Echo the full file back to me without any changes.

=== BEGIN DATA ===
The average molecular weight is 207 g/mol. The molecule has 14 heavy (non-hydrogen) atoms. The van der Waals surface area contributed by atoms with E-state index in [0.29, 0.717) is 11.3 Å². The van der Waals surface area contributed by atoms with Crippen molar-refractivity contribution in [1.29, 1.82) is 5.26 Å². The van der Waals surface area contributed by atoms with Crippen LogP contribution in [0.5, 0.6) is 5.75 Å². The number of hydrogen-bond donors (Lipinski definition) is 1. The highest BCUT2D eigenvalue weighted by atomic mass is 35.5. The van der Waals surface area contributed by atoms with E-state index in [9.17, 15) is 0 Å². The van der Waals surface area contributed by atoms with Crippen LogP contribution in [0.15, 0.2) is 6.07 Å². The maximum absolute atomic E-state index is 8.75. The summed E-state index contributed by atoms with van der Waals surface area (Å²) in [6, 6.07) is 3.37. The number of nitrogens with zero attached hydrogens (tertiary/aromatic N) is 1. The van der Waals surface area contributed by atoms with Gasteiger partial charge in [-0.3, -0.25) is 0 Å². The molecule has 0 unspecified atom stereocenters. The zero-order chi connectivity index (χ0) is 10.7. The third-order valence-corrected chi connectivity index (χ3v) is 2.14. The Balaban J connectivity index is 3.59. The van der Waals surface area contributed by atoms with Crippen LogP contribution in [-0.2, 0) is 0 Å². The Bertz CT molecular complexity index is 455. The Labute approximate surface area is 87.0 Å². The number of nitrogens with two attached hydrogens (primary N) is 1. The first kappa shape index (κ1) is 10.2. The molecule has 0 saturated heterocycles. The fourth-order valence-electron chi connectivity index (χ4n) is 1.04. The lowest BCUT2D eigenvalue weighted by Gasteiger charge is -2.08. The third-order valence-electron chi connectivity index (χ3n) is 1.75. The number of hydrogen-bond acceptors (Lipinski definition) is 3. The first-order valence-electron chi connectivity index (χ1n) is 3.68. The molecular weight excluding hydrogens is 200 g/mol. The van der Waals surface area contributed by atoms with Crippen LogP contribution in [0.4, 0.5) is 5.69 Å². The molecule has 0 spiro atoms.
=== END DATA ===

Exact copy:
The average molecular weight is 207 g/mol. The molecule has 14 heavy (non-hydrogen) atoms. The van der Waals surface area contributed by atoms with E-state index in [0.29, 0.717) is 11.3 Å². The van der Waals surface area contributed by atoms with Crippen molar-refractivity contribution in [1.29, 1.82) is 5.26 Å². The van der Waals surface area contributed by atoms with Crippen LogP contribution in [0.5, 0.6) is 5.75 Å². The number of hydrogen-bond donors (Lipinski definition) is 1. The highest BCUT2D eigenvalue weighted by atomic mass is 35.5. The van der Waals surface area contributed by atoms with E-state index in [9.17, 15) is 0 Å². The van der Waals surface area contributed by atoms with Crippen LogP contribution in [0.15, 0.2) is 6.07 Å². The maximum absolute atomic E-state index is 8.75. The summed E-state index contributed by atoms with van der Waals surface area (Å²) in [6, 6.07) is 3.37. The number of nitrogens with zero attached hydrogens (tertiary/aromatic N) is 1. The van der Waals surface area contributed by atoms with Gasteiger partial charge in [-0.3, -0.25) is 0 Å². The molecule has 0 unspecified atom stereocenters. The zero-order chi connectivity index (χ0) is 10.7. The third-order valence-corrected chi connectivity index (χ3v) is 2.14. The Balaban J connectivity index is 3.59. The van der Waals surface area contributed by atoms with Crippen LogP contribution in [-0.2, 0) is 0 Å². The Bertz CT molecular complexity index is 455. The Labute approximate surface area is 87.0 Å². The number of nitrogens with two attached hydrogens (primary N) is 1. The first kappa shape index (κ1) is 10.2. The molecule has 0 saturated heterocycles. The fourth-order valence-electron chi connectivity index (χ4n) is 1.04. The lowest BCUT2D eigenvalue weighted by Gasteiger charge is -2.08. The third-order valence-electron chi connectivity index (χ3n) is 1.75. The number of hydrogen-bond acceptors (Lipinski definition) is 3. The first-order valence-electron chi connectivity index (χ1n) is 3.68. The molecular weight excluding hydrogens is 200 g/mol. The van der Waals surface area contributed by atoms with Crippen LogP contribution in [0.4, 0.5) is 5.69 Å². The molecule has 0 spiro atoms.